In 1909 in front of the Beth Israel Literary Society in Houston, Texas, a Miss Sara Segal spoke about writer Israel Zangwill's true portrayal of Jews in his popular book "Children of the Ghetto: A Study of a Peculiar People," which was written in 1892. Zangwill subsequently turned his book into a play that was performed in New York City seven years later.
Miss Segal remarks that for the most part Jews had not to that point been portrayed in literature in some fictionalized way, not as they truly are. In his book, Zangwill describes a myriad of interesting Jewish characters who more truly represent what the Jew is "in fact; not in fiction." She recites several passages from the book to illustrate what she believes presents the Jew in a more realistic light. According to Miss Segal, "The book consists of a mass of human interest as varied in its fun and sadness as life itself."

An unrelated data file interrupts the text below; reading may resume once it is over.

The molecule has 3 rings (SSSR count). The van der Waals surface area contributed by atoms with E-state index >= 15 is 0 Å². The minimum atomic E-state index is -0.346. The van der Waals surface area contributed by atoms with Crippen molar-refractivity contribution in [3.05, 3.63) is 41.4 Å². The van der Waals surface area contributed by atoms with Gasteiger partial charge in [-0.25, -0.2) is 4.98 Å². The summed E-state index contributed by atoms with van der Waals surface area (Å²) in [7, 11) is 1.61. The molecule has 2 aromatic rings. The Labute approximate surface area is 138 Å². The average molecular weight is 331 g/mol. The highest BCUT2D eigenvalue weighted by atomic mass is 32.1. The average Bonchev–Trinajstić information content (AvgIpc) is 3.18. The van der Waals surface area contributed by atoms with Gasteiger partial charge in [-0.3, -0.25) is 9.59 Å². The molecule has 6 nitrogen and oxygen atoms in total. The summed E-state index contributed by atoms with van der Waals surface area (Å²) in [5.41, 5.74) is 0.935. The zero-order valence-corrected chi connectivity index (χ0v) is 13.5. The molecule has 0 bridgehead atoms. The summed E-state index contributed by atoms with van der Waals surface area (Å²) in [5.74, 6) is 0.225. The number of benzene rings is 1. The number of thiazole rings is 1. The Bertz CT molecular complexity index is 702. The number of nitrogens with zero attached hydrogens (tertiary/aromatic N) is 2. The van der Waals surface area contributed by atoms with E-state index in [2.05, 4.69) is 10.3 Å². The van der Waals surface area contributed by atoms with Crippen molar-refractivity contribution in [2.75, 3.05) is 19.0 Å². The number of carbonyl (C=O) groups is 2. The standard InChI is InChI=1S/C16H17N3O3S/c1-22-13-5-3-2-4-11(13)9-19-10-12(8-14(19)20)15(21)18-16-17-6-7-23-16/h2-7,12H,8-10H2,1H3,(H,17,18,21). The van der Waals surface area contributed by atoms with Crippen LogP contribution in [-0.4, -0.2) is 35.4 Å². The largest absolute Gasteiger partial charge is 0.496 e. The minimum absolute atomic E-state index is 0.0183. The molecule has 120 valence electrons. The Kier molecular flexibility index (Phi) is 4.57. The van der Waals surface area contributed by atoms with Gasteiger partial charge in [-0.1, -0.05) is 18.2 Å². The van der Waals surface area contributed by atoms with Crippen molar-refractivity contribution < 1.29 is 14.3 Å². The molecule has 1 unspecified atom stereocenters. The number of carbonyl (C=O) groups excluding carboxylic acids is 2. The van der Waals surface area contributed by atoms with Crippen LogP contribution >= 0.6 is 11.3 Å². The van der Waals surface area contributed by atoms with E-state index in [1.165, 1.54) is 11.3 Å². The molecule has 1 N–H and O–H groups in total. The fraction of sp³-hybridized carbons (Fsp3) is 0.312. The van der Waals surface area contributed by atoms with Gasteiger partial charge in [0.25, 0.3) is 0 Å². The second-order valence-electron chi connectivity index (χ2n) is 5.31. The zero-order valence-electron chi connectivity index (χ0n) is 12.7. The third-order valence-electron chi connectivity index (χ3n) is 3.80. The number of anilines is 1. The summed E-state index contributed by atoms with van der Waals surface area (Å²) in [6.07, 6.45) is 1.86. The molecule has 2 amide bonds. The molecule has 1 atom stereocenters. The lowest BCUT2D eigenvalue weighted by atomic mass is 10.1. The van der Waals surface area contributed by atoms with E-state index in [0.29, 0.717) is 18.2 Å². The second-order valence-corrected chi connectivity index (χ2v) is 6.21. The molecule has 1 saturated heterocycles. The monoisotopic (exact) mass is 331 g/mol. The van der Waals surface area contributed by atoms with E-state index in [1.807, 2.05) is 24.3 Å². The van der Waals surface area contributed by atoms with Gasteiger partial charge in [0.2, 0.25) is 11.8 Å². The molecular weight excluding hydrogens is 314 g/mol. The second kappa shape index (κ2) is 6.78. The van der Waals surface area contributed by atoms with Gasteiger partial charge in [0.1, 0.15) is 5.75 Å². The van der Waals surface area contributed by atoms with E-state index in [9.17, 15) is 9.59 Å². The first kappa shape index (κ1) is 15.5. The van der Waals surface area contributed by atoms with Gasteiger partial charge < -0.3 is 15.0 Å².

You might like to enhance your experience by imagining, if you wish, that you are in Houston, Texas during the latter part of winter in 1909, attending this Literary Society talk. You may also like to read aloud to yourself her talk as if you were the presenter, which might perhaps help you to more fully appreciate her words.
You can find the transcript of her talk as found in Houston's Jewish Herald at www.museumoffamilyhistory.com/wjw-zangwill-cog.htm.